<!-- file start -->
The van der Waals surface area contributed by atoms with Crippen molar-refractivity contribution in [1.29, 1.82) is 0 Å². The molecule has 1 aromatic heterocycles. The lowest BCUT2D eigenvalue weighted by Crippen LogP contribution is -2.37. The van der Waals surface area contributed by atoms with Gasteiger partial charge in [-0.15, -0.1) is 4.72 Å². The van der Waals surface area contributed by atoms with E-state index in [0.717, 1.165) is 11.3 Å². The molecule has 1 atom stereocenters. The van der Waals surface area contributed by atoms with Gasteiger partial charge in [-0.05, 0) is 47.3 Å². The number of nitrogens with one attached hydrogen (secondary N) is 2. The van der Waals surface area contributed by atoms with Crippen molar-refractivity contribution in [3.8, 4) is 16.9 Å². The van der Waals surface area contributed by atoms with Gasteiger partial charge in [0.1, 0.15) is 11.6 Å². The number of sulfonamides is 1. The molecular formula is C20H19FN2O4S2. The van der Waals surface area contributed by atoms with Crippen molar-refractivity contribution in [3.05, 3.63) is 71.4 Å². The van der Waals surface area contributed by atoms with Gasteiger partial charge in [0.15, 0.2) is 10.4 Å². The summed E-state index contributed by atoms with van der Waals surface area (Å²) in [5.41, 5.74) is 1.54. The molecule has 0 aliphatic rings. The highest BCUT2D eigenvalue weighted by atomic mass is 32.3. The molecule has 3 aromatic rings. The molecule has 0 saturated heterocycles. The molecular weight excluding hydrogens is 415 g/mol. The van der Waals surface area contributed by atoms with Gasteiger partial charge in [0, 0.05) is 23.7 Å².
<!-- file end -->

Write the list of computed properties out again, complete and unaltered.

The van der Waals surface area contributed by atoms with Crippen molar-refractivity contribution in [1.29, 1.82) is 0 Å². The molecule has 1 aromatic heterocycles. The lowest BCUT2D eigenvalue weighted by Crippen LogP contribution is -2.37. The van der Waals surface area contributed by atoms with Gasteiger partial charge in [-0.15, -0.1) is 4.72 Å². The van der Waals surface area contributed by atoms with E-state index in [0.717, 1.165) is 11.3 Å². The molecule has 1 atom stereocenters. The van der Waals surface area contributed by atoms with Gasteiger partial charge in [-0.05, 0) is 47.3 Å². The number of nitrogens with one attached hydrogen (secondary N) is 2. The van der Waals surface area contributed by atoms with Crippen molar-refractivity contribution in [3.8, 4) is 16.9 Å². The van der Waals surface area contributed by atoms with Gasteiger partial charge in [0.1, 0.15) is 11.6 Å². The number of sulfonamides is 1. The molecular formula is C20H19FN2O4S2. The van der Waals surface area contributed by atoms with Crippen molar-refractivity contribution in [3.05, 3.63) is 71.4 Å². The van der Waals surface area contributed by atoms with Gasteiger partial charge in [0.15, 0.2) is 10.4 Å². The summed E-state index contributed by atoms with van der Waals surface area (Å²) in [5.41, 5.74) is 1.54. The molecule has 0 aliphatic rings. The highest BCUT2D eigenvalue weighted by atomic mass is 32.3. The molecule has 3 aromatic rings. The molecule has 0 saturated heterocycles. The molecular weight excluding hydrogens is 415 g/mol. The van der Waals surface area contributed by atoms with Gasteiger partial charge in [0, 0.05) is 23.7 Å².